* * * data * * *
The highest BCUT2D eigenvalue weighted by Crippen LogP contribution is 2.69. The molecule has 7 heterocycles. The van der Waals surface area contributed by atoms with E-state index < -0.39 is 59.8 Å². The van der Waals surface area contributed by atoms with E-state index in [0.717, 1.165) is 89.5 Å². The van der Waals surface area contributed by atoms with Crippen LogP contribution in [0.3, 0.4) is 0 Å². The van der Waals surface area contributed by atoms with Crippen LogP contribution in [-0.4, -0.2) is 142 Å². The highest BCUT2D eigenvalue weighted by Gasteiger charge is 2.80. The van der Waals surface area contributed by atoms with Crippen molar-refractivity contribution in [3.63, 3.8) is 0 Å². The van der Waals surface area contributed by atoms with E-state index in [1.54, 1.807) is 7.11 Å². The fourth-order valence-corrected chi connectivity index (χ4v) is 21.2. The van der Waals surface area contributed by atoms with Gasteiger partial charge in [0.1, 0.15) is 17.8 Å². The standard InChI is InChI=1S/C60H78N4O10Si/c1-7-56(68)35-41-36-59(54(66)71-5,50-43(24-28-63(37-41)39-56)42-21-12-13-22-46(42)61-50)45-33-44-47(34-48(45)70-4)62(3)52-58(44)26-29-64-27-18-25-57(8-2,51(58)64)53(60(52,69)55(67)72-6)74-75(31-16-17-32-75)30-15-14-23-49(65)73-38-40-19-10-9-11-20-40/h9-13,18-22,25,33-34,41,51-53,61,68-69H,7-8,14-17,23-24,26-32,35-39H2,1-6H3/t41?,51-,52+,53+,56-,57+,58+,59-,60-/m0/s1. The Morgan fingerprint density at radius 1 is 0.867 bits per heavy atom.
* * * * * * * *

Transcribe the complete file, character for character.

The highest BCUT2D eigenvalue weighted by Crippen LogP contribution is 2.69. The molecule has 7 heterocycles. The van der Waals surface area contributed by atoms with E-state index < -0.39 is 59.8 Å². The van der Waals surface area contributed by atoms with E-state index in [0.717, 1.165) is 89.5 Å². The van der Waals surface area contributed by atoms with Crippen LogP contribution in [0.3, 0.4) is 0 Å². The van der Waals surface area contributed by atoms with Crippen LogP contribution in [-0.4, -0.2) is 142 Å². The highest BCUT2D eigenvalue weighted by Gasteiger charge is 2.80. The van der Waals surface area contributed by atoms with Crippen molar-refractivity contribution in [3.63, 3.8) is 0 Å². The van der Waals surface area contributed by atoms with E-state index in [1.54, 1.807) is 7.11 Å². The fourth-order valence-corrected chi connectivity index (χ4v) is 21.2. The van der Waals surface area contributed by atoms with Gasteiger partial charge in [0.1, 0.15) is 17.8 Å². The standard InChI is InChI=1S/C60H78N4O10Si/c1-7-56(68)35-41-36-59(54(66)71-5,50-43(24-28-63(37-41)39-56)42-21-12-13-22-46(42)61-50)45-33-44-47(34-48(45)70-4)62(3)52-58(44)26-29-64-27-18-25-57(8-2,51(58)64)53(60(52,69)55(67)72-6)74-75(31-16-17-32-75)30-15-14-23-49(65)73-38-40-19-10-9-11-20-40/h9-13,18-22,25,33-34,41,51-53,61,68-69H,7-8,14-17,23-24,26-32,35-39H2,1-6H3/t41?,51-,52+,53+,56-,57+,58+,59-,60-/m0/s1. The Morgan fingerprint density at radius 1 is 0.867 bits per heavy atom.